Image Credit: Interesting Engineering
By Angela Choi
What first comes to mind when you consider how we use AI in our daily lives? Most of us think of Alexa, self-driving cars, or even our own Netflix recommendations. But AI has so much more to offer to countless industries, as it has the potential to revolutionize the health care sector forever.
AI-powered personal healthcare apps enable smart and efficient work processes that can improve patient experience and provide better services. These apps continuously collect data and check the vitals of the user, achieving a similar purpose to that of other virtual assistants like wearables and discrete monitors. The data collected, which is stored locally or online, can then be retrieved by medical professionals as a medical report.
For instance, WebMD, one of the most well-known symptom-checkers that millions of people use every day, built an app that uses machine learning to provide trusted information that has been reviewed by qualified physicians. Additional features of the app include medication reminders, fitness tracking, updates on the latest news in healthcare, and a directory of local physicians to help users arrange appointments.
Ada, which was developed in 2016 to relieve pressure on healthcare professionals, is another medical app that is now used in 140 countries to provide care to patients at home. With the app’s instant messaging design, Ada asks simple, relevant questions about the user’s symptoms to gain a better understanding of their health. Then, Ada determines the potential medical issue by pulling data from its virtual medical library, which stores data from thousands of similar cases. Through classification, clustering, and information extraction, this AI-powered doctor can offer advice to the user on what to do next, whether it be self-medication or seeking assistance from a nearby health professional.
Not only do these AI-based apps make healthcare more accessible to all, but they also can help address the issue of lack of expertise in certain areas of medicine. SkinVision, for example, is an app that can instantly diagnose skin issues without the patient having to see a dermatologist in person. Users simply upload an image of a potential skin problem, and the app will use AI to conduct a scan looking for signs of cancer. This assessment will generate a report of low, medium, or high risk, allowing users to immediately notify a doctor when a risk is detected. As more and more pictures are added to the app’s online database, it will be able to diagnose a wider variety of skin conditions with higher accuracy. Additionally, SkinVision encourages users to stay on top of their skin health by setting reminders for users to periodically retake the assessment.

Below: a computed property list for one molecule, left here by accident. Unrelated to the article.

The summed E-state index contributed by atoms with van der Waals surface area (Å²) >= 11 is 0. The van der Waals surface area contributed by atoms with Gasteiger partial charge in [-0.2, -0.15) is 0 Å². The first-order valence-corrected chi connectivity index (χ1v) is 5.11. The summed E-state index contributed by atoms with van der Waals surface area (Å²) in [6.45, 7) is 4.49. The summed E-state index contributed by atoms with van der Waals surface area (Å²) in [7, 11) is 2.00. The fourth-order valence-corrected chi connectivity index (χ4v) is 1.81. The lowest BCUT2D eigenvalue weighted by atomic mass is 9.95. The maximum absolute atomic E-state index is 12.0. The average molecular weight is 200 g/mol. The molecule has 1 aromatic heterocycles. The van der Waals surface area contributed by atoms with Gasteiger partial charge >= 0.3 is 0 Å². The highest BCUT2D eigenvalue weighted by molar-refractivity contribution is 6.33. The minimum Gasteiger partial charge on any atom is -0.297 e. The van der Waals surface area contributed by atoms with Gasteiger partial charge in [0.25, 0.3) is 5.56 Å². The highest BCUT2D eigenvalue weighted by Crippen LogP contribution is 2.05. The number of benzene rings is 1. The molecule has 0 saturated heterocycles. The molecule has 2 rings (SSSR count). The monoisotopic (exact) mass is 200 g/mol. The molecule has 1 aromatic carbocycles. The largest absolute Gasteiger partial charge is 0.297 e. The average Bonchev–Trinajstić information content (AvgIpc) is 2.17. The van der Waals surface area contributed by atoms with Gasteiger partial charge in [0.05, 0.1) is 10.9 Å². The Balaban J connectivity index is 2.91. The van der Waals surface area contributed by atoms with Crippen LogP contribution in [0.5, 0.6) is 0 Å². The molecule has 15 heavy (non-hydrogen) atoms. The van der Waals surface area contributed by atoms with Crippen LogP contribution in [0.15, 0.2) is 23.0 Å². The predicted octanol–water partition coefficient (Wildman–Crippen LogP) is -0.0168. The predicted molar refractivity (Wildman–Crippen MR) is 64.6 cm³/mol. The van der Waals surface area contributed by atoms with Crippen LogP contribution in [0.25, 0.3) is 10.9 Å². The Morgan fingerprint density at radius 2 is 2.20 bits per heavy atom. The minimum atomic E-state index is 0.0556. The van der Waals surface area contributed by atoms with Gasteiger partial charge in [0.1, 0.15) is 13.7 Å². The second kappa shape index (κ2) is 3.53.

Beyond the personal healthcare apps that we have now, the applications of artificial intelligence in the medical field will only continue to expand and help medical professionals treat patients more effectively. In fact, the total public and private sector investment in AI in the healthcare industry is predicted to reach $6.6 billion by 2021.
Although the future of AI in healthcare is uncertain, one thing is clear: there are many new, exciting breakthroughs that lie ahead.
Photo credit: Medium - Albert Lai
By Vaughn Luthringer
Computer vision and image recognition are pretty common terms nowadays. But their uses go far beyond Snapchat filters. Computer vision is, by definition, “how computers see and understand digital images and videos.” Yes, that can refer to how that dog filter gets put on your face. But, it can also refer to things much bigger, like, say, self-driving cars!
We’ve all heard of self-driving cars, autonomous cars, whatever you want to call them. We’ve heard a lot about the dilemmas that come with them, and the controversy surrounding the “futuristic” devices. What we’ve gotten less insight into is exactly how they work. So, let’s dive in!
Object detection is at the center of the function of self-driving cars. It’s broken up into two parts: object classification and object localization. In simple terms, what is the object, and exactly where is it?